VietNamNet Bridge – Vietnam is still determined to develop supporting industries to become more attractive to foreign investment, despite past failures.
A cooperation agreement was signed recently between NG Investment and Development JSC and General Production, which represents 150 Japanese foundries and metal casting manufacturers. Under the agreement, a foundry complex covering an area of 127 hectares would be set up in the Hanoi Southern Supporting Industrial Park Urban Services (Hanssip). Parts and accessories to be manufactured at the complex would be provided to automobile and agricultural machine manufacturers.
The project has been applauded by Vietnamese agencies and local officials because it will help develop supporting industries, an objective that Vietnam aspires to.
Binh Duong provincial authorities are moving ahead with plans to develop supporting industries in their locality. The centerpiece of their plans is a 300 hectare industrial zone specifically designed for satellite businesses which will make materials and auxiliary accessories to provide to big manufacturers.
The zone, expected to be located in the 1,000 hectare Bau Bang Industrial Park in the province, would mostly accommodate paper and footwear production.
The provincial authorities are also joining forces with the local wooden furniture and fine arts association to work out a plan to create a concentrated production zone for furniture manufacturers. If the plan succeeds, there will be a close supply chain in Binh Duong Province which can satisfy all the manufacturers’ demands.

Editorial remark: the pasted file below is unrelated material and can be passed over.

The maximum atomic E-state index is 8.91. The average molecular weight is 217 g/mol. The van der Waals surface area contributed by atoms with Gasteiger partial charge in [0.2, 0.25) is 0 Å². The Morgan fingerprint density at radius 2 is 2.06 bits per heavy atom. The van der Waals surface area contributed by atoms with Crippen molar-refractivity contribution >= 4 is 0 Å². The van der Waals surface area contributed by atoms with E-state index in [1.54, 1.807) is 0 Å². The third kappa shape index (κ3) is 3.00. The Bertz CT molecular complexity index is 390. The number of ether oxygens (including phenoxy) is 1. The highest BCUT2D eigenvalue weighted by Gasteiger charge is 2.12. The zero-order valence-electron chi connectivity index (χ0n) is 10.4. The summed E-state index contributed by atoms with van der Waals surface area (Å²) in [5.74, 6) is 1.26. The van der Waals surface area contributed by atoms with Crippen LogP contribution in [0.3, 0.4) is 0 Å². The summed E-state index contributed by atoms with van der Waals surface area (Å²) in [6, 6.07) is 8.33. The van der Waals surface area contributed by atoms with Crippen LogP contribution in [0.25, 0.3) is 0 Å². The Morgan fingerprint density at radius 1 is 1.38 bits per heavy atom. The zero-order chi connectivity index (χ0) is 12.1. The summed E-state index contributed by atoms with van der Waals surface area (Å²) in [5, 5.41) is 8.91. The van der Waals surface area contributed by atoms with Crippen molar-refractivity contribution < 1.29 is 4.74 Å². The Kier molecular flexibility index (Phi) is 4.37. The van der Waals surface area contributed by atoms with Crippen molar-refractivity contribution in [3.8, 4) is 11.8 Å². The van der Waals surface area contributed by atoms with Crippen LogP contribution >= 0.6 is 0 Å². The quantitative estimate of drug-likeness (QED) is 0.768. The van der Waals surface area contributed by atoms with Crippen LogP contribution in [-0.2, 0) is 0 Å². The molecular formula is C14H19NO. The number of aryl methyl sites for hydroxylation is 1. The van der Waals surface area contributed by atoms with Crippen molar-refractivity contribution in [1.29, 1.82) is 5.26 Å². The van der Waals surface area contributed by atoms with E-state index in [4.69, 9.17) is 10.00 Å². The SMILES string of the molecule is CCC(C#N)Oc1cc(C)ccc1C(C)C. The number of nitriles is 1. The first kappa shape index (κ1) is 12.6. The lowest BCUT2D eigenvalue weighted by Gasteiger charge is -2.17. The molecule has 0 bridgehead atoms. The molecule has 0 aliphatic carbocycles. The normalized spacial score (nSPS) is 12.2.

The major weakness of Vietnam, in the eyes of foreign investors, is the lack of supporting industries. Because of this, they often find it difficult to find reliable accessories and materials suppliers in Vietnam.
This explains why the government of Vietnam and local authorities have laid a red carpet to welcome investors in supporting industries.
However, the supporting industries development strategy was kicked off many years ago, and relatively little progress has been made so far. In the textile garment sector, for example, Vietnam still finds itself importing $9 billion worth of material from China to serve domestic production.
The failures of a series of projects in supporting industries have given analysts reason to remain doubtful about the feasibility of the new projects.
In 2004, the HCM City People’s Committee agreed to reserve a 7.5 hectare land plot in District 9 for the establishment of a textile and garment complex. However, the project was never implemented because the investors were not financially capable enough to cover the costs of site clearance.
Later, city localities approved the allocation of 5 hectares of land in the Binh Chieu Ward of Thu Duc District to investors who planned to develop a footwear and textile garment material supply complex. However, plans were thwarted when the city’s Department of Natural Resources and the Environment decided to expropriate the land to put it to other uses.
The Lien Anh Footwear Company once spent VND100 billion to develop a footwear material center, covering an area of 8 hectares in the Di An district of Binh Duong Province in 2009. However, the center has been operating ineffectively so far.